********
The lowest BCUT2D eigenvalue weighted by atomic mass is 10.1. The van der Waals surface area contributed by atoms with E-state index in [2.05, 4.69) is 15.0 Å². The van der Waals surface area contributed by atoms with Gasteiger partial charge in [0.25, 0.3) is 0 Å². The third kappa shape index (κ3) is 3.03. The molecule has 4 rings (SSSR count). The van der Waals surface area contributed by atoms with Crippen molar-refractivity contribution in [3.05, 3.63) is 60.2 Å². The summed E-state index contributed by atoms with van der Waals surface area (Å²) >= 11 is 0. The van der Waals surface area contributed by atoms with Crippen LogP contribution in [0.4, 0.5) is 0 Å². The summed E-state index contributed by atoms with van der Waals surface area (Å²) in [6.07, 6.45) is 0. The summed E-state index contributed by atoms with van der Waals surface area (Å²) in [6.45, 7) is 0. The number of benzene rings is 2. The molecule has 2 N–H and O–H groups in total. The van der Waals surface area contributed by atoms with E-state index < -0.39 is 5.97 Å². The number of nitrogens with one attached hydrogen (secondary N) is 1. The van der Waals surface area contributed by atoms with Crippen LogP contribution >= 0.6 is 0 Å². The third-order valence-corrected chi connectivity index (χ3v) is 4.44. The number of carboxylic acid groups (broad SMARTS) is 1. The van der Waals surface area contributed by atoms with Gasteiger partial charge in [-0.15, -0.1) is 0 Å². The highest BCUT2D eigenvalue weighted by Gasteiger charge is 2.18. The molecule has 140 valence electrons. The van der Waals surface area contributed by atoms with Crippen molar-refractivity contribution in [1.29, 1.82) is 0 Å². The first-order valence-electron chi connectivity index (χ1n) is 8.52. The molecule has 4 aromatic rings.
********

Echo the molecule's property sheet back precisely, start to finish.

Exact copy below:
The lowest BCUT2D eigenvalue weighted by atomic mass is 10.1. The van der Waals surface area contributed by atoms with E-state index in [2.05, 4.69) is 15.0 Å². The van der Waals surface area contributed by atoms with Gasteiger partial charge in [0.25, 0.3) is 0 Å². The third kappa shape index (κ3) is 3.03. The molecule has 4 rings (SSSR count). The van der Waals surface area contributed by atoms with Crippen molar-refractivity contribution in [3.05, 3.63) is 60.2 Å². The summed E-state index contributed by atoms with van der Waals surface area (Å²) >= 11 is 0. The van der Waals surface area contributed by atoms with Crippen LogP contribution in [0.4, 0.5) is 0 Å². The summed E-state index contributed by atoms with van der Waals surface area (Å²) in [6.07, 6.45) is 0. The summed E-state index contributed by atoms with van der Waals surface area (Å²) in [6.45, 7) is 0. The number of benzene rings is 2. The molecule has 2 N–H and O–H groups in total. The van der Waals surface area contributed by atoms with E-state index < -0.39 is 5.97 Å². The number of nitrogens with one attached hydrogen (secondary N) is 1. The van der Waals surface area contributed by atoms with Crippen LogP contribution >= 0.6 is 0 Å². The third-order valence-corrected chi connectivity index (χ3v) is 4.44. The number of carboxylic acid groups (broad SMARTS) is 1. The van der Waals surface area contributed by atoms with Gasteiger partial charge in [-0.15, -0.1) is 0 Å². The highest BCUT2D eigenvalue weighted by Gasteiger charge is 2.18. The molecule has 140 valence electrons. The van der Waals surface area contributed by atoms with Crippen molar-refractivity contribution in [1.29, 1.82) is 0 Å². The first-order valence-electron chi connectivity index (χ1n) is 8.52. The molecule has 4 aromatic rings.